Introduction to this document

Changing electric light fittings

Changing an electric light fitting must be done with care. There are several possible risks
involved, including cuts from broken glass,
burns from incorrect handling, plus the associated dangers of working at height and the possibility
of finding asbestos.

Assess the risks

If these risks are left unmanaged, they could cause accidents and potentially put you on the wrong side of the law.  To ensure that this doesn’t happen, you should complete a risk assessment for your specific activities, which identifies all “significant” hazards and appropriate “reasonable” ways of reducing risks to an acceptable level.

Managing the risks

To help you identify the hazards associated with changing electric light fittings and the appropriate ways of controlling them, use our example Risk Assessment - Changing Electric Light Fittings. It covers the generic hazards associated with this type of activity and then suggests control measures to reduce risks to an acceptable level. Because carrying out this task invariably involves some work at height, we suggest you also refer to our Risk Assessment - Working at Height.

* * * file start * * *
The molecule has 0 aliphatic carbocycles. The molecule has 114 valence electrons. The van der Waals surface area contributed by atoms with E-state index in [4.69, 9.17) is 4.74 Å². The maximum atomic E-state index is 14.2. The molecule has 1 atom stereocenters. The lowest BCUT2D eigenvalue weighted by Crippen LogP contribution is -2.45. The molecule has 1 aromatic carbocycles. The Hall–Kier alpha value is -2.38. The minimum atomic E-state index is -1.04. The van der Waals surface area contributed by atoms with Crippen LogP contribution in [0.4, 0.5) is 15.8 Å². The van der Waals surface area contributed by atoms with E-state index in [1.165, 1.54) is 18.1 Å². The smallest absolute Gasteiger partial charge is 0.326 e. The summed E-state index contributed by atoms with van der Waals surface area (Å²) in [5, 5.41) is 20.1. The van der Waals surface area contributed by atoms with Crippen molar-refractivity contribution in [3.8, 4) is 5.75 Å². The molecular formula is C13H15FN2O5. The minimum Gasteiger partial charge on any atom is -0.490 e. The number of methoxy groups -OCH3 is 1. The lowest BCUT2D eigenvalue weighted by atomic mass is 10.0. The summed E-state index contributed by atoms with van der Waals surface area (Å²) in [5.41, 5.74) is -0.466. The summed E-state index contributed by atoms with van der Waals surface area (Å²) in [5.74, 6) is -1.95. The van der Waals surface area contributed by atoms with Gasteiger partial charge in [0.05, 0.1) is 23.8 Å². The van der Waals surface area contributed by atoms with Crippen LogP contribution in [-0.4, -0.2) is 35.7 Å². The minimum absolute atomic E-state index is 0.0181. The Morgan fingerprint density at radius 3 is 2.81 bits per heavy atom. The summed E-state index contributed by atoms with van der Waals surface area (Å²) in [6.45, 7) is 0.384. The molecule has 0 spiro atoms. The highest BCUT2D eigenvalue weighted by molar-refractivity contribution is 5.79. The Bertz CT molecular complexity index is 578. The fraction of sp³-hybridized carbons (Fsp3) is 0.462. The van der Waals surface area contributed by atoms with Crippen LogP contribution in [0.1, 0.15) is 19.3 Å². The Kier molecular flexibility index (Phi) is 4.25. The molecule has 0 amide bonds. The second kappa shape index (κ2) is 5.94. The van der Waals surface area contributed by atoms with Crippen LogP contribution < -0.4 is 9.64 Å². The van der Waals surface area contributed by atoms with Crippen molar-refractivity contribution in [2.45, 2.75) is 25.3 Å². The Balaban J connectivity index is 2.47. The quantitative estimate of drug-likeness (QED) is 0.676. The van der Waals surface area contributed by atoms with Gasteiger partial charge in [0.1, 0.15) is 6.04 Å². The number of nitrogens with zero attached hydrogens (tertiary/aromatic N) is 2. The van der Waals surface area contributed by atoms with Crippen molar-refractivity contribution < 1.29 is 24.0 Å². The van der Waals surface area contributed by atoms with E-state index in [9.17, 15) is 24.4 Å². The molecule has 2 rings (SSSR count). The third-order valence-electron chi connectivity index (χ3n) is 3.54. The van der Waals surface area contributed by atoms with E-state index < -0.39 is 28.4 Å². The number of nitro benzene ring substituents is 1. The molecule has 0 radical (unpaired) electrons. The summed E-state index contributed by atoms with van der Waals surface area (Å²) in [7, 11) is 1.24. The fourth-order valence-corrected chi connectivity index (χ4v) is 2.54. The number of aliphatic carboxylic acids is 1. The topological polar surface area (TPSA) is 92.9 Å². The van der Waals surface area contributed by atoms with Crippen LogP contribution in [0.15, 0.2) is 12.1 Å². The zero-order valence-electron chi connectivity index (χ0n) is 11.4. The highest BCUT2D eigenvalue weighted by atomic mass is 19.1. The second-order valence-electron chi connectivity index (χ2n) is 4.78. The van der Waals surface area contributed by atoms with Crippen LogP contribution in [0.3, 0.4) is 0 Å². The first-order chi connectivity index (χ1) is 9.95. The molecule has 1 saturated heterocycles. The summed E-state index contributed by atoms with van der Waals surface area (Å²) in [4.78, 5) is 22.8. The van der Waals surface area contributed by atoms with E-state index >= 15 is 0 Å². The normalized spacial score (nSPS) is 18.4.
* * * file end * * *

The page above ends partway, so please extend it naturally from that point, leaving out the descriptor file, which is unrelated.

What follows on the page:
Tip. You should make sure that staff who carry out this activity are competent to do so by virtue of their training and experience.

You should ensure that your document only addresses “significant” hazards, i.e. any that could, and more importantly are likely to, cause an accident or injury.


Make your instructions clear

Don’t include activities in your document that simply don’t need to be there. Work to the principle that if there is any chance of your staff being unaware of the safe way of doing something, then you will need to make it clear in your document. Finally, always ensure that any control measures you identify and follow are decided upon the principle of “so far as is reasonably practicable”.  

Note. The list of potential hazards is not exhaustive. For your risk assessment to be considered suitable and sufficient in the eyes of the law it must accurately reflect the “significant” hazards found in your workplace.